Brain injuries don't end with Afghan drawdown
Maj. Sarah B. Goldman, director of the Army's Traumatic Brain Injury Program and Col. Nikki L. Butler, director of the Army Rehabilitation and Reintegration division, speak with visitors to the Army's booth at the "Capitol Hill Brain Injury Awareness Day," March 21, 2012, on Capitol Hill, in Washington, D.C.

WASHINGTON (Army News Service, March 21, 2012) -- Even with the eventual drawdown in Afghanistan, traumatic brain injury will continue to be a problem for the Army.

"Traumatic brain injury, or TBI, is not just an event unique to deployment," said Col. Nikki L. Butler, director of the Army Rehabilitation and Reintegration division, part of Army Medical Specialist Corps. "These injuries occur at airborne school, basic training, or in motor vehicle accidents. Some 84 percent of TBI is happening in garrison, it's not just an IED blast that causes TBI. It's bigger on the garrison side than on the deployed side. Just because we're going to come out of Afghanistan doesn't mean TBI is going to go away."

Butler manned an informational booth at the Rayburn House Office Building on Capitol Hill in Washington, D.C., March 21. Representatives of the Army and more than a dozen other organizations set up shop to educate the public about traumatic brain injury.

The Army Medical Command set up a booth "to raise awareness about all of the Army's efforts for brain injury," said Maj. Sarah B. Goldman, of the Army Medical Specialist Corps. Goldman is the director of the Traumatic Brain Injury Program, part of the Rehabilitation and Reintegration division.

"The Army has invested over $650 million in TBI research and we have enormous TBI educational efforts worldwide," Goldman said. "The Army is a leader within the Department of Defense for TBI prevention, awareness, treatment, and research."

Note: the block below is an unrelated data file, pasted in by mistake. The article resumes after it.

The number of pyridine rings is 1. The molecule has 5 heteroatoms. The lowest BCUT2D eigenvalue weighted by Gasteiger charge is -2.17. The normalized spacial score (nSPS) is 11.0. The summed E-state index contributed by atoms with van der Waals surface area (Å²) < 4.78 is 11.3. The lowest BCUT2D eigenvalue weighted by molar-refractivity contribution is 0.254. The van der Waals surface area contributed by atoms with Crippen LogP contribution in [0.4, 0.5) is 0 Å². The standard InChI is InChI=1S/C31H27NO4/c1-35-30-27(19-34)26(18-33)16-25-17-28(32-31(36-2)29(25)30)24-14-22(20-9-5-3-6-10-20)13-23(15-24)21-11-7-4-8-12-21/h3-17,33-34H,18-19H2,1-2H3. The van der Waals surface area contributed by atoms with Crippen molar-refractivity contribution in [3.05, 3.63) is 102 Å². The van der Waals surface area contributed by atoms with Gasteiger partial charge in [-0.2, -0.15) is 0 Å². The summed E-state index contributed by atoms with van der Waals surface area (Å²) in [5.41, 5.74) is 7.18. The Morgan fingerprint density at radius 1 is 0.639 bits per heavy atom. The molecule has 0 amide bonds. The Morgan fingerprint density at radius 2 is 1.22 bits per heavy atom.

The event was part of the "Capitol Hill Brain Injury Awareness Day," which included both the informational TBI fair, as well as an afternoon informational briefing about the impact of traumatic brain injury. The event was hosted by the Congressional Brain Injury Task Force.

At the fair, as in the Army, education about TBI is a top priority.

"We implemented a policy in 2011 that mandated TBI education not just for medical providers, but throughout the entire Army," Goldman said. The efforts included particular emphasis on line leaders and commanders.

"Brain injury awareness is not just a medical issue; it is an entire Army issue," Goldman said. "It's important our medical community and our warfighters partner together to understand brain injury and know when to seek help."

Goldman also said she would explain to those at the TBI fair about some of the technologies the Army is using to help it better understand what occurs during a concussive event. Included among those technologies are the helmet sensors and blast gauges.

After an injury, she said, early treatment is critical, and the DOD has implemented a theater policy to ensure early detection and treatment for Soldiers, Goldman said.

The policy ensures a minimum of 24 hours of rest after a concussive event, even if a Soldier wasn't diagnosed with a concussion, Goldman said. It also mandates a follow-up evaluation to make sure a Soldier is okay to return to duty.

Following a concussion, it's important to get the right kind of rest, Butler said.

"People think they're resting -- but they're reading a book," she said. "That's not cognitive rest. You're physically resting, but your brain is still working. That's a huge education piece."

Brain rest to recover from a concussion means sleep, Butler said, and that excludes watching television and playing video games. "That's one of the overall concerns for those deployed, is they don't get enough sleep. They don't rest."

Page last updated Thu March 22nd, 2012 at 06:52